Cisco, Ciena Show Anti-Counterfeiting Can Be a Team Sport (

by Scott Graham

With help from RPX co-founder John Amster’s newest venture, the networking competitors have joined forces to create “an industry solution to an industry problem.”

John Amster is rounding up the posse again.

Twelve years ago, Amster co-founded RPX Corp. on the notion that if marketplace competitors joined forces, they could more effectively neutralize patent threats from nonpracticing entities.

His new venture, Rowan TELS Corp., has now helped put two networking competitors, Cisco Systems and Ciena, together in a bid to put counterfeiters out of business.

U.S. District Judge Edward Davila of the Northern District of California granted Cisco and Ciena a preliminary injunction Monday authorizing the seizure of counterfeit transceivers marketed by two Chinese companies and enjoining banks, e-commerce websites, domain name registrars and internet search engines from providing them services.

Bartko Zankel Bunzel & Miller litigated the motion for both Cisco and Ciena. Rowan used data from the two companies and its own analytics to identify two of the highest-volume sellers of suspicious transceivers, Shenzhen Usource Technology and Shenzhen Warex Technologies. Rowan obtained sample products from each company; Cisco and Ciena’s testing confirmed they were counterfeits.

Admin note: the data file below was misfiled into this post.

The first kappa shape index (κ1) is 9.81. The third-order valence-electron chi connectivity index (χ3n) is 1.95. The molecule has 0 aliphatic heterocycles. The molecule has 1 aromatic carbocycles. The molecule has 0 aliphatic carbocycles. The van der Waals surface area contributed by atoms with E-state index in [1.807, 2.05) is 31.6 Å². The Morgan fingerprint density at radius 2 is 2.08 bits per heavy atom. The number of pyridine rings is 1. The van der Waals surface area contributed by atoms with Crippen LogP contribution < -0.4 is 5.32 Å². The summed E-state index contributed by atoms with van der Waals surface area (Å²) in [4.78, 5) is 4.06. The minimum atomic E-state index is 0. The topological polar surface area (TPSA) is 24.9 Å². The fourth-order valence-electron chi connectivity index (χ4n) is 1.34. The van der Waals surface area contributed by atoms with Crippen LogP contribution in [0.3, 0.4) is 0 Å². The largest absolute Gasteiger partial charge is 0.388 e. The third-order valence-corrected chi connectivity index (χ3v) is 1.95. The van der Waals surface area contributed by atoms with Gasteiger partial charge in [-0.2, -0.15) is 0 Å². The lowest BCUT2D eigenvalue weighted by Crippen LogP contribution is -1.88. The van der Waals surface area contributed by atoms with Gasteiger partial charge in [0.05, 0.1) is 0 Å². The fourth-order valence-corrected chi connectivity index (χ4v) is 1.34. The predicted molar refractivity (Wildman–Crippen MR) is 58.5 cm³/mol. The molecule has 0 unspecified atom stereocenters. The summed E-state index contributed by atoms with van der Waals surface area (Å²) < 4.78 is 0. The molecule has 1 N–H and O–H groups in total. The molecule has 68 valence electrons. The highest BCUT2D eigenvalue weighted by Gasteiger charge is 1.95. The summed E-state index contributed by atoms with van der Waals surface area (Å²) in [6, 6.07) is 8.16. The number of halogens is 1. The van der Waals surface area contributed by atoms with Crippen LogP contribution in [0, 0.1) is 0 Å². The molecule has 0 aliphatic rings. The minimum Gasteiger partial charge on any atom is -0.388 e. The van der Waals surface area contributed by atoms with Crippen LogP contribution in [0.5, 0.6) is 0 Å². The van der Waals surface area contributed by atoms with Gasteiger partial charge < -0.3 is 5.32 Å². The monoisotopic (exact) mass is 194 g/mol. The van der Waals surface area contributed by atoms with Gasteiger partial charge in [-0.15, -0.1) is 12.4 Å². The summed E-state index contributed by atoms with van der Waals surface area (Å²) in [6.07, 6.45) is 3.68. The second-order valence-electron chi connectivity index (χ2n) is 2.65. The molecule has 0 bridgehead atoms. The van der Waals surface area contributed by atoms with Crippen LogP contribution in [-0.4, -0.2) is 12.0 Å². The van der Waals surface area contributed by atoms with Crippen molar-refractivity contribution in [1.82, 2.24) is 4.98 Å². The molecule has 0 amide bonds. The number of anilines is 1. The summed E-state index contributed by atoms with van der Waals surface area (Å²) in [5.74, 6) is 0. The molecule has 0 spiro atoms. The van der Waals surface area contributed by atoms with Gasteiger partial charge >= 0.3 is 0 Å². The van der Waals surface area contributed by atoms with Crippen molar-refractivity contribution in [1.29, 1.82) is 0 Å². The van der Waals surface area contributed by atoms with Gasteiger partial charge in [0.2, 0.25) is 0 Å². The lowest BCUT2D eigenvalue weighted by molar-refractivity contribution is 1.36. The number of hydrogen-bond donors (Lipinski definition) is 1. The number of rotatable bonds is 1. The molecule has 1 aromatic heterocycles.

“I’m glad we’re doing this together with Ciena. We have common cause here,” said Bill Friedman, Cisco’s senior director for global compliance enablement and brand protection. “You create an industry solution to an industry problem. I think it should put folks on notice that we mean business here.”

“We share a common interest and responsibility with many across the industry in working to eliminate counterfeit products from the market,” Ciena said in an emailed statement.

Amster left RPX in 2017 following a disagreement on strategy with the board of directors. He founded Rowan TELS the following year with the goal of combining consulting expertise with artificial intelligence. (TELS stands for Technology-Enabled Legal Services.)

Counterfeiting has been an area of focus. It’s a crime that’s estimated to cost more than $1 trillion a year, but there’s relatively little private enforcement in federal courts, in part because the problem often seems intractable from the viewpoint of individual companies, Amster said.

Neil Rubin, a former vice president for litigation at Cisco who’s joined Amster at Rowan, said sending cease-and-desist letters to online marketplaces provides “a bit of a sugar high.” The court order Cisco and Ciena obtained—with its reach to banks, search engines and delivery services—is designed “to disrupt an entire ecosystem.”

It’s true, Cisco and Ciena are a team of only two plaintiffs, so far. But, Amster says, his company went looking and “we have not been able to find a Lanham Act [counterfeiting] case with more than one plaintiff.”

Bartko partner Stephen Steinberg argued the preliminary injunction motion for Cisco and Ciena. Appearing with him at the Aug. 13 hearing were partner Patrick Ryan and associate Gabriella Wilkins. Shenzhen Usource and Shenzhen Warex did not appear at the hearing.


Photo: Photo: Jason Doiy/ALM